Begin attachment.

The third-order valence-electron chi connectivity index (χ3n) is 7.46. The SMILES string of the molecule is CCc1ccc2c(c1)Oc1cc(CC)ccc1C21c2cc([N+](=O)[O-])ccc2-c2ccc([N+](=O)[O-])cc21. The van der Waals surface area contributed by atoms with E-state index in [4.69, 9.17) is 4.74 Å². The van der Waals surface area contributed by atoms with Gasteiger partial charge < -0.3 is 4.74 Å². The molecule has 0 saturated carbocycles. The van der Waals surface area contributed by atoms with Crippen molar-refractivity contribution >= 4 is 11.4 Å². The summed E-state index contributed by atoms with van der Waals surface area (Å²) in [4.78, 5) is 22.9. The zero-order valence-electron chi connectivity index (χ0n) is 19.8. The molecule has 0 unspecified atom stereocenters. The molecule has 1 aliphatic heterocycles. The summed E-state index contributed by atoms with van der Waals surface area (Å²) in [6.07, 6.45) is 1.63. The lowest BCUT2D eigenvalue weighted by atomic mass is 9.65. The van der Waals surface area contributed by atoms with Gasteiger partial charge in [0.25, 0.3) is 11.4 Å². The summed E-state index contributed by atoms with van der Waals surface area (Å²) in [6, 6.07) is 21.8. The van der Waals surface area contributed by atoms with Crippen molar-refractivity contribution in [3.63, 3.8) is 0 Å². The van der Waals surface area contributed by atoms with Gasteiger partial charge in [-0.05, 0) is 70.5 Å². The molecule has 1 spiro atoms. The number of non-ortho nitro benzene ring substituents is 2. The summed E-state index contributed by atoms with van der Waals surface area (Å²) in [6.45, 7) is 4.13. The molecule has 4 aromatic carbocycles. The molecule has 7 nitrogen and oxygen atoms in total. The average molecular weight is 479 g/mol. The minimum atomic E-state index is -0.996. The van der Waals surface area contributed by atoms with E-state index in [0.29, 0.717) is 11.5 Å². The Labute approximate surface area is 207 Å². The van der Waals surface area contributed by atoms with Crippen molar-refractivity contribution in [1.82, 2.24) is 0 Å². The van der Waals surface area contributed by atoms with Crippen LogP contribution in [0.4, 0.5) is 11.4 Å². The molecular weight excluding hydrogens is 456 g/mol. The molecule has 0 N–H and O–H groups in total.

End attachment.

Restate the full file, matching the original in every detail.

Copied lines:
The third-order valence-electron chi connectivity index (χ3n) is 7.46. The SMILES string of the molecule is CCc1ccc2c(c1)Oc1cc(CC)ccc1C21c2cc([N+](=O)[O-])ccc2-c2ccc([N+](=O)[O-])cc21. The van der Waals surface area contributed by atoms with E-state index in [4.69, 9.17) is 4.74 Å². The van der Waals surface area contributed by atoms with Gasteiger partial charge < -0.3 is 4.74 Å². The molecule has 0 saturated carbocycles. The van der Waals surface area contributed by atoms with Crippen molar-refractivity contribution >= 4 is 11.4 Å². The summed E-state index contributed by atoms with van der Waals surface area (Å²) in [4.78, 5) is 22.9. The zero-order valence-electron chi connectivity index (χ0n) is 19.8. The molecule has 0 unspecified atom stereocenters. The molecule has 1 aliphatic heterocycles. The summed E-state index contributed by atoms with van der Waals surface area (Å²) in [6.07, 6.45) is 1.63. The lowest BCUT2D eigenvalue weighted by atomic mass is 9.65. The van der Waals surface area contributed by atoms with Gasteiger partial charge in [0.25, 0.3) is 11.4 Å². The summed E-state index contributed by atoms with van der Waals surface area (Å²) in [6, 6.07) is 21.8. The van der Waals surface area contributed by atoms with Crippen molar-refractivity contribution in [3.63, 3.8) is 0 Å². The van der Waals surface area contributed by atoms with Gasteiger partial charge in [-0.05, 0) is 70.5 Å². The molecule has 1 spiro atoms. The number of non-ortho nitro benzene ring substituents is 2. The summed E-state index contributed by atoms with van der Waals surface area (Å²) in [6.45, 7) is 4.13. The molecule has 4 aromatic carbocycles. The molecule has 7 nitrogen and oxygen atoms in total. The average molecular weight is 479 g/mol. The minimum atomic E-state index is -0.996. The van der Waals surface area contributed by atoms with E-state index in [0.29, 0.717) is 11.5 Å². The Labute approximate surface area is 207 Å². The van der Waals surface area contributed by atoms with Crippen molar-refractivity contribution in [1.82, 2.24) is 0 Å². The van der Waals surface area contributed by atoms with Crippen LogP contribution in [0.4, 0.5) is 11.4 Å². The molecular weight excluding hydrogens is 456 g/mol. The molecule has 0 N–H and O–H groups in total.